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    A Serious Message From Chris Martenson

    Time is running short to brace for impact
    by Chris Martenson

    Friday, July 10, 2020, 7:49 PM

Like a windstorm toppling a hollowed-out tree, SARS-CoV-2 didn’t cause the current recession so much as it exposed how rotten things already were.

Even before SARS-CoV-2, households were struggling. Far too many were limping along without any savings at all, one crisis away from financial ruin.

Debts at every level were at record highs before SARS-CoV-2 came along, and the Federal Reserve was already busy bailing out the US financial system before the virus hit.

The shale oil industry had failed to generate any profits for over a decade before anyone ever heard of Covid19.

The worldwide wealth gap was already record levels before we were forced into lockdown.

What the coronavirus pandemic has done, though, is give the ruling authorities aircover to accelerate all of these trends to warp speed.

Billionaires have been, by far, the largest winners in this story so far.  Ditto for mega corporations.  Main Street and small and medium-sized businesses have been utterly crushed.

Where the Great Financial Crisis in 2008 could have been — and should have been — a wake-up call to operate the system more equitably and sustainably, it was used instead as an excuse to make things even worse.

No bank executives were charged or even went to jail for any crimes they played in bringing the financial system to the brink of disaster.  Accounting deceit, wire fraud, and forgery — anybody remember ‘robosigning’?  That was forgery, a felony, and not one charge was ever leveled.  Instead, the Too Big To Fail banks were bailed out and got bigger at the expense of smaller, more responsible firms.

My point here is that SARS-CoV-2 has laid bare our true value systems.  Some countries have done an admirable job of showing they care about their citizens, making public safety and health their top priority.  Other countries, such as mine (the US), have demonstrated the opposite.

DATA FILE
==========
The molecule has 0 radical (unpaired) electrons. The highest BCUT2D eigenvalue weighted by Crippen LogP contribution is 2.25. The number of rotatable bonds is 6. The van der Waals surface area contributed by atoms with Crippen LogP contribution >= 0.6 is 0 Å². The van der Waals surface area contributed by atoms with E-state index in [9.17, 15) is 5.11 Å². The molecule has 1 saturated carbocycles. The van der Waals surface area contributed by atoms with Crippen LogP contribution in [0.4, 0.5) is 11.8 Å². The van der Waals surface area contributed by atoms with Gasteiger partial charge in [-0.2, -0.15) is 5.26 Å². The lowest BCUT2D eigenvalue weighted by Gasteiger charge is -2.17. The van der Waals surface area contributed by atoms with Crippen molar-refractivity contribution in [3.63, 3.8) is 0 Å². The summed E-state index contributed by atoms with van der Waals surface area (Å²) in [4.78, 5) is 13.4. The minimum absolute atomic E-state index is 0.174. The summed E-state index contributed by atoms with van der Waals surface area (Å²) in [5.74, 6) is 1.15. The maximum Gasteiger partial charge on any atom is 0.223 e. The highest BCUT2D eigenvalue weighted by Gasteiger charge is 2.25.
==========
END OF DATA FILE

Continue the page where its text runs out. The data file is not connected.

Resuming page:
When it comes to making judgment, I look at actions much more than words. What have been the actions of the US authorities so far?

  1. The Federal Reserve swooped in to assure that the wealthy got even wealthier.
  2. The CDC couldn’t get effective test kits prepared or deployed until months after many other countries did.
  3. $Billions and $billions were smoothly and rapidly delivered to the largest institutions, corporations and wealthiest households.
  4. But only a single $1200 stimulus check has been sent to the poorest of American families.  Well, most of them, but many are still waiting for their stimulus checks.  Every household sandwiched between the rich and the poor has received nothing.

In other words, the Fed has made its #1 priority the preservation of the financial advantages of the already-rich, while the federal government has made clear that public health isn’t really a priority at all.

The unfairness and legal and moral wrongness of this next bit of news stunned even long-time skeptics like myself:

(Source)

I object strenuously to any taxpayer money, my money, being sent to any and all religious organizations (I’m a big believer in the separation of church and state).  But to do so to help the Catholic church cover shortfalls due to payouts to victims of institutionalized pedophilia?  Really, that’s just…I’m out of words.

But more often than not, that’s the business the federal government is in: protecting the abusers, not the victims.

Thousands of hedge funds and other extremely wealthy financial firms are similarly feeding from the same trough of substantial taxpayer payouts.

But where real support is needed? The free money river has never been more than a trickle. Testing for SARS-CoV-2 has been throttled back due to lack of funding. Hospitals remain chronically short of critical PPE. 30% of all US households were unable to make last month’s mortgage payment.

As I said, these dots simply reveal the values and priorities of those running the show.  If I were to use a single word to sum things up, it would be: greed.

Anything and everything that funnels money from the many into the pockets of the few is being done and done swiftly.  Anything monies directed to the well-being of the masses is being done slowly, grudgingly, and sparingly (if at all).  “Never let a good crisis go to waste” is the motto of current crowd in charge.